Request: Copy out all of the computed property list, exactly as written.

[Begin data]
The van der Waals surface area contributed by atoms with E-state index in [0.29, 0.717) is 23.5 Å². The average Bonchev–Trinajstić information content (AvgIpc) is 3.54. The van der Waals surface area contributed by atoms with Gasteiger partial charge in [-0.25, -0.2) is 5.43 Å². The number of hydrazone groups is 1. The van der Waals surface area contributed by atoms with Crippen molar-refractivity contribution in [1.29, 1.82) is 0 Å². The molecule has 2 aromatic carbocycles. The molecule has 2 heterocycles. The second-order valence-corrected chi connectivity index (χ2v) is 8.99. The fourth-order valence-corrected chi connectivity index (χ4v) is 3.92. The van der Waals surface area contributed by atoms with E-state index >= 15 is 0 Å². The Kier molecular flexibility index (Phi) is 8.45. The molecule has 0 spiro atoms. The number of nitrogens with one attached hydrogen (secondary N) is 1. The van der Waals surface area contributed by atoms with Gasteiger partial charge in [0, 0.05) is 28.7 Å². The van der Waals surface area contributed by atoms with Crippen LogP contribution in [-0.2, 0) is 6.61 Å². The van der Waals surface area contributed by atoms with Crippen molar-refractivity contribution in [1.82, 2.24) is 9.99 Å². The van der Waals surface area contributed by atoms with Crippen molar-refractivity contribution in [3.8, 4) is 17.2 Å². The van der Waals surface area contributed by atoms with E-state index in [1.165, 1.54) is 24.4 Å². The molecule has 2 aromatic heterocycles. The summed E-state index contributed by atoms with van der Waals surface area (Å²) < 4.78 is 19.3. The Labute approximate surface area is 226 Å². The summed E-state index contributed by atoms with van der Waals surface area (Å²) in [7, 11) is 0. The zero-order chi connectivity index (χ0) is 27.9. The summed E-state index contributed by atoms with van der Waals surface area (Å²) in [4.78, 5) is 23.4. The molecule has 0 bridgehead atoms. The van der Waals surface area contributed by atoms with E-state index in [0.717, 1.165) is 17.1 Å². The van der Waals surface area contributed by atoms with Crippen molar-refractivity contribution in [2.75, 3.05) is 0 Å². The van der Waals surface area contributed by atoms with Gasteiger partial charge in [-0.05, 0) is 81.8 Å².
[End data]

The van der Waals surface area contributed by atoms with E-state index in [0.29, 0.717) is 23.5 Å². The average Bonchev–Trinajstić information content (AvgIpc) is 3.54. The van der Waals surface area contributed by atoms with Gasteiger partial charge in [-0.25, -0.2) is 5.43 Å². The number of hydrazone groups is 1. The van der Waals surface area contributed by atoms with Crippen molar-refractivity contribution in [1.29, 1.82) is 0 Å². The molecule has 2 aromatic carbocycles. The molecule has 2 heterocycles. The second-order valence-corrected chi connectivity index (χ2v) is 8.99. The fourth-order valence-corrected chi connectivity index (χ4v) is 3.92. The van der Waals surface area contributed by atoms with E-state index >= 15 is 0 Å². The Kier molecular flexibility index (Phi) is 8.45. The molecule has 0 spiro atoms. The number of nitrogens with one attached hydrogen (secondary N) is 1. The van der Waals surface area contributed by atoms with Gasteiger partial charge in [0, 0.05) is 28.7 Å². The van der Waals surface area contributed by atoms with Crippen LogP contribution in [-0.2, 0) is 6.61 Å². The van der Waals surface area contributed by atoms with Crippen molar-refractivity contribution in [1.82, 2.24) is 9.99 Å². The van der Waals surface area contributed by atoms with Crippen molar-refractivity contribution in [3.8, 4) is 17.2 Å². The van der Waals surface area contributed by atoms with E-state index in [1.165, 1.54) is 24.4 Å². The molecule has 2 aromatic heterocycles. The summed E-state index contributed by atoms with van der Waals surface area (Å²) < 4.78 is 19.3. The Labute approximate surface area is 226 Å². The summed E-state index contributed by atoms with van der Waals surface area (Å²) in [7, 11) is 0. The zero-order chi connectivity index (χ0) is 27.9. The summed E-state index contributed by atoms with van der Waals surface area (Å²) in [4.78, 5) is 23.4. The molecule has 0 bridgehead atoms. The van der Waals surface area contributed by atoms with E-state index in [0.717, 1.165) is 17.1 Å². The van der Waals surface area contributed by atoms with Crippen molar-refractivity contribution in [2.75, 3.05) is 0 Å². The van der Waals surface area contributed by atoms with Gasteiger partial charge in [-0.05, 0) is 81.8 Å².